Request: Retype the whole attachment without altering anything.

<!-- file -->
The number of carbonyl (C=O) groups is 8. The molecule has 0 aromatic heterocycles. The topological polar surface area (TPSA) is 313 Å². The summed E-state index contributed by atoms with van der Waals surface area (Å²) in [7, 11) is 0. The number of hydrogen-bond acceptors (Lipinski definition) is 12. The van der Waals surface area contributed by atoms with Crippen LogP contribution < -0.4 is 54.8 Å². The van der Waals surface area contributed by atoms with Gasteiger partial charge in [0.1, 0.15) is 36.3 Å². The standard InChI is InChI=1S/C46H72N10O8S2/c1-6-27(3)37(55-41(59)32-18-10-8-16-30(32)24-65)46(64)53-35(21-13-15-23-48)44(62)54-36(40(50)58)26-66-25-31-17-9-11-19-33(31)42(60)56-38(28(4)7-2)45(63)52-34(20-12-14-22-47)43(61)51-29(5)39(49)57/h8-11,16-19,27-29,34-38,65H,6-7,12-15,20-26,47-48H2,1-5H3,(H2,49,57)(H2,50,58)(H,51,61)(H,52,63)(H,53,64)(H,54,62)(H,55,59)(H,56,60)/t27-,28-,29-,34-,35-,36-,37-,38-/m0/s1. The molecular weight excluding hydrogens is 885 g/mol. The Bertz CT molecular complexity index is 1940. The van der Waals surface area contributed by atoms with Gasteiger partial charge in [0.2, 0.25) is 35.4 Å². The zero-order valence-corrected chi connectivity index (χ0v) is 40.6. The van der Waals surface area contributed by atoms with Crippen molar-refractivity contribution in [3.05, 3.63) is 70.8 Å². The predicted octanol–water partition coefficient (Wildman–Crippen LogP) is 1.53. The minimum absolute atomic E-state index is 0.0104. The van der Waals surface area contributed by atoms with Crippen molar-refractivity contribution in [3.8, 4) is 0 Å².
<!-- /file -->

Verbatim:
The number of carbonyl (C=O) groups is 8. The molecule has 0 aromatic heterocycles. The topological polar surface area (TPSA) is 313 Å². The summed E-state index contributed by atoms with van der Waals surface area (Å²) in [7, 11) is 0. The number of hydrogen-bond acceptors (Lipinski definition) is 12. The van der Waals surface area contributed by atoms with Crippen LogP contribution < -0.4 is 54.8 Å². The van der Waals surface area contributed by atoms with Gasteiger partial charge in [0.1, 0.15) is 36.3 Å². The standard InChI is InChI=1S/C46H72N10O8S2/c1-6-27(3)37(55-41(59)32-18-10-8-16-30(32)24-65)46(64)53-35(21-13-15-23-48)44(62)54-36(40(50)58)26-66-25-31-17-9-11-19-33(31)42(60)56-38(28(4)7-2)45(63)52-34(20-12-14-22-47)43(61)51-29(5)39(49)57/h8-11,16-19,27-29,34-38,65H,6-7,12-15,20-26,47-48H2,1-5H3,(H2,49,57)(H2,50,58)(H,51,61)(H,52,63)(H,53,64)(H,54,62)(H,55,59)(H,56,60)/t27-,28-,29-,34-,35-,36-,37-,38-/m0/s1. The molecular weight excluding hydrogens is 885 g/mol. The Bertz CT molecular complexity index is 1940. The van der Waals surface area contributed by atoms with Gasteiger partial charge in [0.2, 0.25) is 35.4 Å². The zero-order valence-corrected chi connectivity index (χ0v) is 40.6. The van der Waals surface area contributed by atoms with Crippen molar-refractivity contribution in [3.05, 3.63) is 70.8 Å². The predicted octanol–water partition coefficient (Wildman–Crippen LogP) is 1.53. The minimum absolute atomic E-state index is 0.0104. The van der Waals surface area contributed by atoms with Crippen molar-refractivity contribution in [3.8, 4) is 0 Å².